Extension of Time to File Form 1040 U.S. Individual Tax Return
A common misconception of requesting an extension of time to file a tax return is that the extension provides additional time to file and pay your taxes. An extension only extends the time in which to file the tax return and does not provide any additional time to pay any tax that may be due on the return. That is why the Form 4868, Application for Automatic Extension of Time to File U.S. Individual Income Tax Return, requires you to estimate your tax liability and your “payments”.
Even though you may have submitted the Form 4868 electronically or submitted the paper form and received an acknowledgment or confirmation number, that doesn’t mean you avoid a late filing penalty if you owe tax on the return.
Should you owe tax on the return, the failure to file penalty will apply and is computed at 5% per month for a maximum of 5 months, or 25% of the tax. The penalty is reduced to 4.5% per month or a maximum of 22.5% of the tax due if the failure to pay penalty runs concurrent with the failure to file penalty.
Another misconception is that once a Form 4868 has been approved it extends the time to file indefinitely. A request for extension extends the time to file 6 months and only applies to the immediate prior year. An extension request must be submitted by April 15 of the following year. For example, for calendar year 2012 returns, a request for extension would have to be submitted between January 1, 2013 and April 15, 2013. The due date for filing is then extended to October 15, 2013.
However, if you have a sufficient amount of tax is paid via withholding credits, estimated tax payments (or other credits) to where you will be entitled to a refund; a form 4868 is not necessary, nor required. Because the failure to file penalty is only computed on tax due, even if you did not submit a 4868 but filed late, there would be no failure to file penalty (or failure to pay penalty).
So does that mean if you cannot get your tax return filed by April 15 and think you have paid in a sufficient amount of tax, that you shouldn’t file a Form 4686? Until such time that the actual return has been completed and ready to file, you don’t know if in fact you paid in enough or will be entitled to a refund. Therefore, you should submit the 4686 timely and pay any required payment with it.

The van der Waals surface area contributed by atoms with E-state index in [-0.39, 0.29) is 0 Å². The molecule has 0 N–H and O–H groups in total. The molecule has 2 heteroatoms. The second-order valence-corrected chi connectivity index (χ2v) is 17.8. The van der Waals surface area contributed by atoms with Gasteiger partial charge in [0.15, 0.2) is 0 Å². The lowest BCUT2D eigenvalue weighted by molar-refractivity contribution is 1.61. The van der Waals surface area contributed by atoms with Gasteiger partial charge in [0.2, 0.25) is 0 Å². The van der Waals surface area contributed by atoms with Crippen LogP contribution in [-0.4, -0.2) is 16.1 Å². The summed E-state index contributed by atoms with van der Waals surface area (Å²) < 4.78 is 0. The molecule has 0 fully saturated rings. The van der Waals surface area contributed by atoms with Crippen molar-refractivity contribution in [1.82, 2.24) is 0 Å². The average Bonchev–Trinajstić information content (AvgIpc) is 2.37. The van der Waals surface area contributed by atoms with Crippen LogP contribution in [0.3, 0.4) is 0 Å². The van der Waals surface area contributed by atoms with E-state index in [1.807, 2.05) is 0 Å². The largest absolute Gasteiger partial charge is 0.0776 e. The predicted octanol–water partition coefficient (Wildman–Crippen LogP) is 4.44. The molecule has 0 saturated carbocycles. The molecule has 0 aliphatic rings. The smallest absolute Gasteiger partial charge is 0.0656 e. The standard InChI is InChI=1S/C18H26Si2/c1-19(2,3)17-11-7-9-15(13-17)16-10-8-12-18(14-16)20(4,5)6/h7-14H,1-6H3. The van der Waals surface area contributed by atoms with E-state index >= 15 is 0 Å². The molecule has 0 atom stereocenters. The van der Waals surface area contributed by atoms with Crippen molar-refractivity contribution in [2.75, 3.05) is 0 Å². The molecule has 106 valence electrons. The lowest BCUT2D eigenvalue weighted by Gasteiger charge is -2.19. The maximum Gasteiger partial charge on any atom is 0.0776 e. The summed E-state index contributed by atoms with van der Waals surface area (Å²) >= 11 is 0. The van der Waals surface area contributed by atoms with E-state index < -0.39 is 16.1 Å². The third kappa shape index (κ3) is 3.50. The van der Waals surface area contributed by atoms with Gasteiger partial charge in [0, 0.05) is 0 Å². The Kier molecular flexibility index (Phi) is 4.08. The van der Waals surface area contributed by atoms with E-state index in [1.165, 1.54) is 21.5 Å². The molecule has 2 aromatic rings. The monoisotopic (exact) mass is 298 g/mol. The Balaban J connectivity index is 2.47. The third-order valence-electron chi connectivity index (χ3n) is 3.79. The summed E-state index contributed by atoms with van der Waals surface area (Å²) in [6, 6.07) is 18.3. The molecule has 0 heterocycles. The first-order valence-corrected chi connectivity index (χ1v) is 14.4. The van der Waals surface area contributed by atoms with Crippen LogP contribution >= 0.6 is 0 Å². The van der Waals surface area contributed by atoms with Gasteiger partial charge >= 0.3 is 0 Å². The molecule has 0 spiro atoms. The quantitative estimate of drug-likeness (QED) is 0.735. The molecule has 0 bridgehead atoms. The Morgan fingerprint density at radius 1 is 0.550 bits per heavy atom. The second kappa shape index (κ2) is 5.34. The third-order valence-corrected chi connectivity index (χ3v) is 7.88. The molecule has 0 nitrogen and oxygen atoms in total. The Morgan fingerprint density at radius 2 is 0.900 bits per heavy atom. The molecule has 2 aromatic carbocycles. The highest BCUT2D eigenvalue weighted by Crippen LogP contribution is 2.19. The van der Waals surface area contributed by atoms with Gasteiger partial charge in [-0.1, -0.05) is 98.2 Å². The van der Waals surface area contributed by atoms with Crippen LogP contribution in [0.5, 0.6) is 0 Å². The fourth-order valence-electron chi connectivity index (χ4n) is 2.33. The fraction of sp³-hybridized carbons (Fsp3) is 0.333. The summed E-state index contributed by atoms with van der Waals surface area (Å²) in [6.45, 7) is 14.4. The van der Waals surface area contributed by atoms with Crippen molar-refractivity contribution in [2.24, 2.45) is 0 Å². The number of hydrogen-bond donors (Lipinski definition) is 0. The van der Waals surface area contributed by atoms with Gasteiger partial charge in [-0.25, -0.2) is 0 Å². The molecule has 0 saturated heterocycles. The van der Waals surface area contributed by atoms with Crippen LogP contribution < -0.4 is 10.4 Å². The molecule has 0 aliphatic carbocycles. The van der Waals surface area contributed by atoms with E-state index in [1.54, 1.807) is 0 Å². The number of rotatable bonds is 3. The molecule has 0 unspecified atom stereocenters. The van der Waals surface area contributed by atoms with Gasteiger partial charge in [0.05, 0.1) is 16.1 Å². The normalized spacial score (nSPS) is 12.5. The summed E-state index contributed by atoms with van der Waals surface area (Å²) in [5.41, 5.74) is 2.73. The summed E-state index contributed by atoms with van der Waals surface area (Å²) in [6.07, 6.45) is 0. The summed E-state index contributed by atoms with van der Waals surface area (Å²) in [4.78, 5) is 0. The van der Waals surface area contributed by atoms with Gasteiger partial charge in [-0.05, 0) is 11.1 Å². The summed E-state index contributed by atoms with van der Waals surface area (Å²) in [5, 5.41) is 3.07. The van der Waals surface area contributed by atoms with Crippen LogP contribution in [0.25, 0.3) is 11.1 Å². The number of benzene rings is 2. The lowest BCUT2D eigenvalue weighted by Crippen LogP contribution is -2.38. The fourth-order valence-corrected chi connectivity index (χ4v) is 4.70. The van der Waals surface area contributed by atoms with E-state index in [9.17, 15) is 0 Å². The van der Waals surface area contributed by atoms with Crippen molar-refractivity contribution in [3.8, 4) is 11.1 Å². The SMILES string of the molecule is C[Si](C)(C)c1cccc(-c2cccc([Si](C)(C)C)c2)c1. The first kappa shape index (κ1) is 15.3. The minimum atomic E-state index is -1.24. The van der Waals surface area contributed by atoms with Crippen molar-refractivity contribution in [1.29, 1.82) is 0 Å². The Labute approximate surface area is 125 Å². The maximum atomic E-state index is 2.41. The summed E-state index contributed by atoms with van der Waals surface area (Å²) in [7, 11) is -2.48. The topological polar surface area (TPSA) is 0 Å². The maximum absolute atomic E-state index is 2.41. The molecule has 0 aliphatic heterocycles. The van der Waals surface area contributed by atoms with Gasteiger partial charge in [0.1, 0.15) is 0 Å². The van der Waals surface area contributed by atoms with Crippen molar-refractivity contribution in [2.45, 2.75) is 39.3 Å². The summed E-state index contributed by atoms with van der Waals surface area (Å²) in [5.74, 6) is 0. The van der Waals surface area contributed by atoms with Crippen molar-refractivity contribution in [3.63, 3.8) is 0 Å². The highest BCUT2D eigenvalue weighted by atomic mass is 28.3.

If you pay at least 90% of your prior year tax liability via withholding, estimated tax payments or payments made with Form 4868, even if you have a balance due, you can avoid the failure to file penalty. For example, if you filed your 2011 form 1040 by 4-15-2012 and your total tax on the return (before credits) was $10,000 and for 2012 you estimate your tax liability to be $10,000 and had $9,000 tax withheld from your pay, you submit the Form 4686 with a $1,000 payment by April 15, 2013. However, using the following example: that you prepared your 2012 form 1040 and filed it October 15, 2013 and your total tax is $10,900. Because your credits only totaled $10,000 you would normally be charged the maximum failure to file penalty of 22.5% (5 months x 4.5% = 22.5%) and failure to pay penalty for 5 months (.05% per month x 5 months = 2.5%). In other words, 25% of the tax due of $900, or $225. (Failure to file penalty of $202.50 plus failure to pay penalty of $22.50).
However, because you paid in at least 90% of your actual tax liability ($10,000 is 92% of $10,900), you can avoid the penalties by submitting a statement with your tax return that at least 90% of your prior year’s tax liability was paid, you’re paying the additional tax due and requesting abatement of any failure to file and failure to pay penalties.
If you did not pay in at least 90% of your year’s tax liability, then both the failure to file and failure to pay penalties will apply to any balance due, as well as interest computed on the unpaid tax and penalties. In order to qualify for possible abatement of penalties in this situation, consult a tax professional to see if you qualify for additional reasonable cause criteria.
It is important to remember that state laws differ and this article only pertains to U.S. Individual Tax Return, Form 1040.
You should also keep in mind that there is a three year statute to file a return and receive any refund that may be due on a U.S. Individual Tax Return, form 1040. Therefore, even though you may be entitled to a refund of withheld tax or refund of estimated tax payments, you will lose this refund if you file more than three years after the due date of the return. For instance, a 2012 form 1040 is due 4-15-2013. You have until 4-15-2016 to file the return and receive any refund that may be due.